Argentina made a major change to its immigration law Monday. The change makes it easier to expel foreigners who do crimes or who are under investigation.
President Mauricio Macri ordered the change to the 2003 immigration law.
The presidential order notes a rise in organized crime by foreigners. It prevents entrance to immigrants who are serving sentences or have criminal records. It also speeds up expulsion for those who do crimes, including selling drugs and weapons or hiding illegal money.
The government said officials had faced administrative barriers in expelling foreigners who did such crimes.
The new law is designed to lower a sharp increase in crime. The issue is a top concern among Argentinians who will vote in congressional elections later this year.
Foreigners represent 4.5 percent of the 40 million people living in Argentina. Human rights activists said the changed law could cause Argentinians to wrongly judge that part of the population.
The group Amnesty International said it is a mistake to think of the migration crisis as just an issue of national security, and to link immigrants with criminals.
The human rights group said a country cannot violate its constitution and international human rights treaties to make new immigration policies.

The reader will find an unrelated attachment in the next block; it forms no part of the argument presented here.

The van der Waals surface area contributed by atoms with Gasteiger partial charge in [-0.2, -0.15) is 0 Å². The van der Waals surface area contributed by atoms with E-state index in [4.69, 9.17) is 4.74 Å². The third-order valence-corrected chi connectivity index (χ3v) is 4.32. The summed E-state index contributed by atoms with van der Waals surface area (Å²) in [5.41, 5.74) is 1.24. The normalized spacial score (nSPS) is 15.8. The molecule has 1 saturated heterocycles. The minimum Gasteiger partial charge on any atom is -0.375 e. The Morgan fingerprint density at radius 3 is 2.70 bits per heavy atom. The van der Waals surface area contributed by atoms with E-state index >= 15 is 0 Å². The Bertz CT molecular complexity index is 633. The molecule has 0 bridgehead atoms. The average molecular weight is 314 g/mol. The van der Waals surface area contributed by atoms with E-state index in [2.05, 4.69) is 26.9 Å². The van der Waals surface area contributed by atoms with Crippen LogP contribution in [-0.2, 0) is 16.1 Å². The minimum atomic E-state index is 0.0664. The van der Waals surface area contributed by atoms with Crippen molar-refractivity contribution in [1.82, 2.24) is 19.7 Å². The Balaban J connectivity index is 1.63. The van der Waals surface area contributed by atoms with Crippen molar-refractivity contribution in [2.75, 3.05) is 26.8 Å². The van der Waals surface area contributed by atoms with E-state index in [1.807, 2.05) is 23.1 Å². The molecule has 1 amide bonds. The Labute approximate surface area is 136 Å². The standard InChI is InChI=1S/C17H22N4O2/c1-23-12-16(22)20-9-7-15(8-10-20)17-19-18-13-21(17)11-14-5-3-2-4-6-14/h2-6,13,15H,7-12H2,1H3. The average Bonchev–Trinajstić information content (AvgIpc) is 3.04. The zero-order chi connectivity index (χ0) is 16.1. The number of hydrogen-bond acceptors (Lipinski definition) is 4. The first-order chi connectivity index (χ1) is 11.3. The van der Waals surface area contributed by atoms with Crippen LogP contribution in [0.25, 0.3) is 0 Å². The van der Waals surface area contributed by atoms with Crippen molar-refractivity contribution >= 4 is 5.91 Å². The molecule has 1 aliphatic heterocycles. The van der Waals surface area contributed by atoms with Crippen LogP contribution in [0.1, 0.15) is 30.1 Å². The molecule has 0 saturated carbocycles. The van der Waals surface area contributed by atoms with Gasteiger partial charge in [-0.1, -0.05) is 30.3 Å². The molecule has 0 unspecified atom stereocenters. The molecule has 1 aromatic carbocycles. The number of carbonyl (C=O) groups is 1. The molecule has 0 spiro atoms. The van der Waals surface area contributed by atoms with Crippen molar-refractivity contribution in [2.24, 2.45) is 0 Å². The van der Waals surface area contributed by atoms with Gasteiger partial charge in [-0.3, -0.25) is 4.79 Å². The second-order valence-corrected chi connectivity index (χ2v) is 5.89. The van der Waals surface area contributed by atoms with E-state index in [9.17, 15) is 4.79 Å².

Amnesty said the changes reduce guarantees of lawful processes and violate immigrant rights to fair protection.
Argentine Vice President Gabriela Michetti defended the new measure.
She told a local radio station that "Argentina is an open country that will always be in favor of diversity.'' She also rejected suggestions that the new law is like an immigration order signed last month by Donald Trump, the new president of the United States.
Argentine activist Adolfo Perez Esquivel said President Macri is “criminalizing immigration through executive orders” that change national laws and international commitments.
Esquivel won the Nobel Peace Prize in 1980 for his defense of human rights during Argentina's "dirty war.”
He said Argentine officials clearly violated human rights in the name of security when they made the law without involving lawmakers.
In his words, “security problems can and should be solved respecting our constitution and increasing our rights, not reducing them.”
I’m Alice Bryant.
The Associated Press reported this story. Alice Bryant adapted it for Learning English. Caty Weaver was the editor.
We want to hear from you. Write to us in the Comments Section.
Words in This Story
migration - n. to move from one country or place to live or work in another
diversity - n. the state of having people who are different races or who have different cultures
dirty war - n. a period (1976-1983) when Argentina’s military-led government hunted down and killed opponents